“Reacher” Star, Alan Ritchson, Champions The Importance of Faith-Based Films
With an imposing physical presence, actor Alan Ritchson’s Hollywood career has primarily been defined by action roles. He made his acting debut as Aquaman in the CW superhero show Smallville and later appeared in The Hunger Games franchise. More recently, he has played a breakout role in the Amazon drama Reacher. But later this year, Ritchson will showcase another side of his acting talents when he stars in Ordinary Angels, a faith-based drama from the studio behind Jesus Revolution.
In a Zoom prayer call related to the film, Ritchson shared his passion for the upcoming project and his desire to participate in films that inspire and unite people in a divisive culture: “We need that. I want to be a part of stories like that . . . to be able to utilize my talents for something that is more wholesome like this is wonderful.”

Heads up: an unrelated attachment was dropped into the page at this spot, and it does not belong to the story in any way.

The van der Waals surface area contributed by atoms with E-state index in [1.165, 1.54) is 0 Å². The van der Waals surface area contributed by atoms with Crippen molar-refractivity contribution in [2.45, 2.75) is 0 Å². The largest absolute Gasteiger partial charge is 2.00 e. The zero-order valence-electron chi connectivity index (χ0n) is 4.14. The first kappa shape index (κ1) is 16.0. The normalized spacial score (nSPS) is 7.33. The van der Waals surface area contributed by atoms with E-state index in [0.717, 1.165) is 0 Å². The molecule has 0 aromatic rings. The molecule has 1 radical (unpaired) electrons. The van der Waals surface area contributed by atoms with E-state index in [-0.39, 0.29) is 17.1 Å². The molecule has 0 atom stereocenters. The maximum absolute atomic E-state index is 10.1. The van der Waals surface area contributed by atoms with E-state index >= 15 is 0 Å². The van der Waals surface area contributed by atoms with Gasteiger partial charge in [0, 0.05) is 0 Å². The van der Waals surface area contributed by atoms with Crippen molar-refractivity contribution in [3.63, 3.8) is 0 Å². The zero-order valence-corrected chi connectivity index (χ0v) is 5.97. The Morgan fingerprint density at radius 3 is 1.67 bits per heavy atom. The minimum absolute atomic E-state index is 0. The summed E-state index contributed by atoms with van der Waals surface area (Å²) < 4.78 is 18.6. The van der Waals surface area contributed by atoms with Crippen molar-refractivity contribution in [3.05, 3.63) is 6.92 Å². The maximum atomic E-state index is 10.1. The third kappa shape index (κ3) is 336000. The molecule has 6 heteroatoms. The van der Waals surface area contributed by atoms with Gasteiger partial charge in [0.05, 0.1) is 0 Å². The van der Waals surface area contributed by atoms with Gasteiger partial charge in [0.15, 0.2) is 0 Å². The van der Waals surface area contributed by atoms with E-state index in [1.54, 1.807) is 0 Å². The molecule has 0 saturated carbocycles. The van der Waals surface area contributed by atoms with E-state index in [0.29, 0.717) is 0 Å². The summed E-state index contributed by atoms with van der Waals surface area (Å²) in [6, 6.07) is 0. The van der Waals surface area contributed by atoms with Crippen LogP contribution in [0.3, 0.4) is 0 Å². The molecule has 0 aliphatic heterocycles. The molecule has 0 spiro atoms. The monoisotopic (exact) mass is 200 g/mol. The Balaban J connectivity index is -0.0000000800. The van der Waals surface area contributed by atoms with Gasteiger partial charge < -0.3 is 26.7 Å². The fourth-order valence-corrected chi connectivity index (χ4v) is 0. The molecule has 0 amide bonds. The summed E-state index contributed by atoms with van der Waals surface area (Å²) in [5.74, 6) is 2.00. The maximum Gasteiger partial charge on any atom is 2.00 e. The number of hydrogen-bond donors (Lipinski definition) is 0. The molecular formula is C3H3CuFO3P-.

Ritchson said he was drawn to Ordinary Angels because he relates to his character’s spiritual struggles and questions: “I don’t think we can talk about an honest faith without talking about pain, and the questions that come along with that. That’s something that resonated with me.” He has confidence that the film will inspire audiences as well, as it “taps into that divine root.”
At the end of the call, Ritchson encouraged viewers to “continue believing in these kinds of films.” He shared that after the success of Jesus Revolution, he received a call from a major studio seeking his involvement to help spearhead a new faith-based division. “This movement is real,” he said. Hollywood execs are constantly monitoring which films are profitable, thus “it matters that these films get support. Other people in town watch this and a groundswell takes place in Hollywood that changes things in a real, meaningful way.”
At the end of the day, it’s not just about these faith-based films turning a profit; it’s about their impact on society and on individual hearts: “People are hearing the name of Christ in movie theaters,” he concludes. “If that’s where the pulpit is for people who wouldn’t normally step foot in a church, then that’s still a great way to have that conversation.”